January 01, 2008

The Mexican drug gang killings of musicians are getting so much media attention because it counts as celebrity news even if the dead are Mexicans (it is even hitting the newspapers in Asia) but when these same drug gangs have the ability and, more importantly, the sheer cojones to kill any law enforcement that happens to enforce the law or seize some drugs, you do have to wonder at what point Mexico starts not just to look like but to be a failed state like Iraq.

Just two hours from the Texas border, Monterrey was a cop killer's paradise in 2007.

Phantom-like killers killed at least 31 police officers and one lawmaker en route to establishing a record 100-plus gangland style slayings in a year, according to media tallies.

Invariably, the assailants escaped.

Most of the deaths were linked to the warring Sinaloa and Gulf drug cartels, which have been in part responsible for a wave of killings and kidnappings in the border region for years.

Not one 2007 cartel-related killing in the state of Nuevo León, where Monterrey is the capital, was solved as of the last week of December, said spokespersons for the federal and state police investigating the crimes.

The sorry statistic shows that Monterrey, dubbed the "Sultana of the North," became indistinguishable, in terms of drug violence, from the poorer, rougher and more rural parts of Mexico this year.

Nuevo León's spike in cartel violence was accompanied by a significant downturn in violence in neighboring Tamaulipas, which borders Texas from Laredo to Brownsville.

Law officers believe that the Gulf Cartel gained the upper hand in Tamaulipas, which includes the seaport of Tampico. Reforma tallied 181 executions there in 2006 and 85 through December 2007.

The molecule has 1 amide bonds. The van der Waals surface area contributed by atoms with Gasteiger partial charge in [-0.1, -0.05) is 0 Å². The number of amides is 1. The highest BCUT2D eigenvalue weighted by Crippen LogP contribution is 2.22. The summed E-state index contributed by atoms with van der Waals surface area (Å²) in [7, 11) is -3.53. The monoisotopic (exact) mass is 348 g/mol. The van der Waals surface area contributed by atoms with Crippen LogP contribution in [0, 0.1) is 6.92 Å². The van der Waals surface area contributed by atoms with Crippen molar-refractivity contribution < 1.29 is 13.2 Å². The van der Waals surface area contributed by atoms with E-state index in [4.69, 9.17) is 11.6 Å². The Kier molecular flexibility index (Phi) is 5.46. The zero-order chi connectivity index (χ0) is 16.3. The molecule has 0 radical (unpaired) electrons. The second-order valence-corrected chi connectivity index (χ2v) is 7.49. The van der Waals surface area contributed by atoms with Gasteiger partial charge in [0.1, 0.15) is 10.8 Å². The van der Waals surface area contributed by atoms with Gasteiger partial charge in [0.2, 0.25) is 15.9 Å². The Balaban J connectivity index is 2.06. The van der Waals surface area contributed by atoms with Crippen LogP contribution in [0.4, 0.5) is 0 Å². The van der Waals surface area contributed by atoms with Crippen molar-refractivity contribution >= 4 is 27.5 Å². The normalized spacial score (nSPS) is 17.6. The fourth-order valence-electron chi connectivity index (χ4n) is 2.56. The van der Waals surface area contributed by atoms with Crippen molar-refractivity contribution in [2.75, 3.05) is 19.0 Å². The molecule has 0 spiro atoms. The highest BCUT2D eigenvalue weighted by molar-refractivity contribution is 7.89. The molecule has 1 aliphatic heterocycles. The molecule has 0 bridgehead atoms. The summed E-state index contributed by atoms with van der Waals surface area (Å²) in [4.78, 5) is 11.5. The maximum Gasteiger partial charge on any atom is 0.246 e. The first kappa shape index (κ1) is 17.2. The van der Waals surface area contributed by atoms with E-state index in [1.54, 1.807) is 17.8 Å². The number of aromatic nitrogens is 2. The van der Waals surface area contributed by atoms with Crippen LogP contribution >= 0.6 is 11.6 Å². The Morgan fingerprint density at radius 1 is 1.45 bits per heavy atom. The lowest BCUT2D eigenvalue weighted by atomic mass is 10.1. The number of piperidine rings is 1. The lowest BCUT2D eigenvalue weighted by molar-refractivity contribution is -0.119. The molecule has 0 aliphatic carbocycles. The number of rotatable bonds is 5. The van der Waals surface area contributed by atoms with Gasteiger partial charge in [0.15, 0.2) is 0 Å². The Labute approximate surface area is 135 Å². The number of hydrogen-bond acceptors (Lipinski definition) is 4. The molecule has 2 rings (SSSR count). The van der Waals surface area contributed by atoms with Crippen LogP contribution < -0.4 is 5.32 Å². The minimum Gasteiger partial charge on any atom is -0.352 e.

Key transfer zone

This gritty metropolis is a key transfer zone for narcotics bound for the United States' Interstate 35 corridor that runs north out of Laredo. The city is also an increasingly lucrative local drug market and is a traditional money-laundering destination.

Though Nuevo León's overall murder tally trails states like Sinaloa, which had well over 300 slayings through December, Nuevo León was among the most dangerous for law enforcers this year.

And yes, I realize that the direct US role in producing this failed state is comparable on a certain level to the situation in Iraq or Afghanistan-- at least if you think that an insatiable demand for drugs in the US has anything at all do with people trying to bring them here. Or if you think a failed abstraction like the "war on drugs" has any similarity to the focus-free and failing abstraction of "the war on terror." Or if you believe that one action (let's say impoverishing a country through free trade , for example, or bombing it and doing jackshit to rebuild it or establish real order, like Afghanistan or just fucking it up, like Iraq) leads to an opposite and equal reaction (growth of drug gangs in poor areas, in Mexico, or massive poppy production in Afghanistan, or disorder and killings of authorities in Iraq).

That is an effective guerrilla technique, to kill and terrorize the collaborators, not just a gang technique. Eventually you would just think that the police will give up, or wise up anyway, and let the drug lords run supreme. Geez, this is like every drug movie ever made, everybody knows how this one usually ends.

Or maybe the US should ask the Mexican police to go buy an illegal street DVD of American Gangster so they can see that honest cops with hearts of gold will always win over brutal drug thugs.

If Mexico were smart, it would legalize and tax drugs (at least marijuana, the gateway drug) and facilitate its production, creating irresistible pressure on the U.S. to change its course. This type of magnet would severely corrode if not actually destroy the US prohibition, or at least make Mexico a lot of money when every American kid goes south for vacation.

Then the US could massively ramp up its own weed production (rescuing economically marginal areas like the Appalachians, for example) and send heavily subsidized marijuana tariff-free back to Mexico. This would, in turn, destroy the Mexican drug producers fair and square and send plenty of workers north to harvest the weed for shipment all over North America from isthmus to north pole. Happiness, peace, friendship, freedom and much staring at one's own hand would reign. Mexican cops could stop worried about getting killed and could go back to shaking people down on the street and whatever else they do, and the only real loss, which should be factored in and considered, would be that narcocorridos would fade from popularity.

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